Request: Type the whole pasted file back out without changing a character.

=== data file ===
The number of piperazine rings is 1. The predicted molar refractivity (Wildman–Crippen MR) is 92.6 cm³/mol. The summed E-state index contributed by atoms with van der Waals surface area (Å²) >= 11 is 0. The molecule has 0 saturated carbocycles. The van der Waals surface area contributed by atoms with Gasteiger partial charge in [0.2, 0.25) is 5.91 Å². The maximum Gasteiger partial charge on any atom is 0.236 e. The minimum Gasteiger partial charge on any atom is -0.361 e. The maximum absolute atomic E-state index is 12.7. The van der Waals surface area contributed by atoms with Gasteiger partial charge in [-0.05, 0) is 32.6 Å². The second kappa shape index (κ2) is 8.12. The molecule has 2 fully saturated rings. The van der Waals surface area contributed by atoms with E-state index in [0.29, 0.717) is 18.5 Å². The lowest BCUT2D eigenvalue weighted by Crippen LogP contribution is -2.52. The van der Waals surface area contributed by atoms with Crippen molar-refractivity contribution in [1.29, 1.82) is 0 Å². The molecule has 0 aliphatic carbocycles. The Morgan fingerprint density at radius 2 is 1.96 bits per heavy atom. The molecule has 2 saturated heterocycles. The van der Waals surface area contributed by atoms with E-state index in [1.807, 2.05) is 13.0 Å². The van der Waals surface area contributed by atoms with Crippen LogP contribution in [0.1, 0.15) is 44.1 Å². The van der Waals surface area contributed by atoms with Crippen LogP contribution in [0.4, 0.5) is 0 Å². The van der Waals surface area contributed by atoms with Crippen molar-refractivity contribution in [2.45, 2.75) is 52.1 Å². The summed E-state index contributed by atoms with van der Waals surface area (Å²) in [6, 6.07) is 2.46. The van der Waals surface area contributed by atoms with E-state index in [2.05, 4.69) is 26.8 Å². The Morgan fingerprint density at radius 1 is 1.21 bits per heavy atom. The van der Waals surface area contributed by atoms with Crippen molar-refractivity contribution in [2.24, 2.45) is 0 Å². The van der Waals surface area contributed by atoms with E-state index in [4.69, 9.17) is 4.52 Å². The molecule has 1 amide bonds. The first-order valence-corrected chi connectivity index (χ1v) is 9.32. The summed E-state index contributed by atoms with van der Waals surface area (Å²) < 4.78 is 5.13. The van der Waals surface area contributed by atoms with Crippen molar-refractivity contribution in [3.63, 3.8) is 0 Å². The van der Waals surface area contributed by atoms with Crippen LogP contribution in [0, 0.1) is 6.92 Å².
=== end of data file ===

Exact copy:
The number of piperazine rings is 1. The predicted molar refractivity (Wildman–Crippen MR) is 92.6 cm³/mol. The summed E-state index contributed by atoms with van der Waals surface area (Å²) >= 11 is 0. The molecule has 0 saturated carbocycles. The van der Waals surface area contributed by atoms with Gasteiger partial charge in [0.2, 0.25) is 5.91 Å². The maximum Gasteiger partial charge on any atom is 0.236 e. The minimum Gasteiger partial charge on any atom is -0.361 e. The maximum absolute atomic E-state index is 12.7. The van der Waals surface area contributed by atoms with Gasteiger partial charge in [-0.05, 0) is 32.6 Å². The second kappa shape index (κ2) is 8.12. The molecule has 2 fully saturated rings. The van der Waals surface area contributed by atoms with E-state index in [0.29, 0.717) is 18.5 Å². The lowest BCUT2D eigenvalue weighted by Crippen LogP contribution is -2.52. The van der Waals surface area contributed by atoms with Crippen molar-refractivity contribution in [1.29, 1.82) is 0 Å². The molecule has 0 aliphatic carbocycles. The Morgan fingerprint density at radius 2 is 1.96 bits per heavy atom. The molecule has 2 saturated heterocycles. The van der Waals surface area contributed by atoms with E-state index in [1.807, 2.05) is 13.0 Å². The van der Waals surface area contributed by atoms with Crippen LogP contribution in [0.1, 0.15) is 44.1 Å². The van der Waals surface area contributed by atoms with Crippen LogP contribution in [0.4, 0.5) is 0 Å². The van der Waals surface area contributed by atoms with Crippen molar-refractivity contribution in [2.45, 2.75) is 52.1 Å². The summed E-state index contributed by atoms with van der Waals surface area (Å²) in [6, 6.07) is 2.46. The van der Waals surface area contributed by atoms with E-state index in [2.05, 4.69) is 26.8 Å². The Morgan fingerprint density at radius 1 is 1.21 bits per heavy atom. The van der Waals surface area contributed by atoms with Crippen molar-refractivity contribution in [2.24, 2.45) is 0 Å². The van der Waals surface area contributed by atoms with E-state index in [4.69, 9.17) is 4.52 Å². The molecule has 1 amide bonds. The first-order valence-corrected chi connectivity index (χ1v) is 9.32. The summed E-state index contributed by atoms with van der Waals surface area (Å²) < 4.78 is 5.13. The van der Waals surface area contributed by atoms with Crippen molar-refractivity contribution in [3.63, 3.8) is 0 Å². The van der Waals surface area contributed by atoms with Crippen LogP contribution in [0, 0.1) is 6.92 Å².